In his conference speech tomorrow, Mr Osborne will unveil a new set of Conservative Party rules to prevent debt by banks spiralling out of control and restrict borrowing by the Government. The Debt Responsibility Mechanism, enforced by the Bank of England, will require banks to put money aside during boom years so they are not left vulnerable during a slump – effectively "fixing the roof while the sun is shining".

Customers of collapsed banks or building societies will be able to access their savings within seven days instead of months, and will have £50,000 of savings protected rather than the £35,000 limit now.

Chief Secretary to the Treasury Yvette Cooper said: "If George Osborne wants to cut borrowing at this time he needs to explain how he intends to do it, especially when he has already committed to over £10bn worth of unfunded tax cuts."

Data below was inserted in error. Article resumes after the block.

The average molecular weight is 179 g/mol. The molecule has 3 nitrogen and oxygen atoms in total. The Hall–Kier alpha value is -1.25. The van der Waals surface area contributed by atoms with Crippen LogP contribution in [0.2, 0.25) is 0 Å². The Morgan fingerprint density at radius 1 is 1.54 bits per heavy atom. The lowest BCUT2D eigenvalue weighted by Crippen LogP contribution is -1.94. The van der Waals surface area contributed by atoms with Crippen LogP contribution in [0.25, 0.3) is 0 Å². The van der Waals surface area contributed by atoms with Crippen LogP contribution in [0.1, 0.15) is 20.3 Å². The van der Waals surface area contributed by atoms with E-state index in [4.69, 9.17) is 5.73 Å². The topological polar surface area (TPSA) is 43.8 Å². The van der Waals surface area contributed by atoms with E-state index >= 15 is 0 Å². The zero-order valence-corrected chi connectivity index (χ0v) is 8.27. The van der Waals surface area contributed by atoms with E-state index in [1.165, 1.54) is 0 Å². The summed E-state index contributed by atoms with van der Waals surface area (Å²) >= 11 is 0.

Boris won't be the 'warm-up guy'

Tory officials are trying to keep a lid on the rivalry between David Cameron and Boris Johnson, it emerged last night. A behind-the-scenes row erupted between the offices of the Tory leader and the London Mayor over the timing of Mr Johnson's speech, according to insiders.

Mr Johnson had been pencilled in to be the Tory leader's "warm-up guy" on Wednesday, but was shunted to a less high-profile slot today, said a source.

Officials feared the popularity of the London Mayor could compare unfavourably with the Tory leader. And with Mr Cameron adopting a more sombre tone – addressing activists from a lectern rather than walking about the stage with no notes – Mr Johnson's appearance would jar with the mood, say officials.

There was even a rumour that Mr Johnson's conference pass will be deactivated on Monday, following his speech.

Mr Johnson has a history of making waves at Tory conferences. Two years ago he was mobbed by the press after criticising Jamie Oliver's healthy eating campaign at conference.

Jane Merrick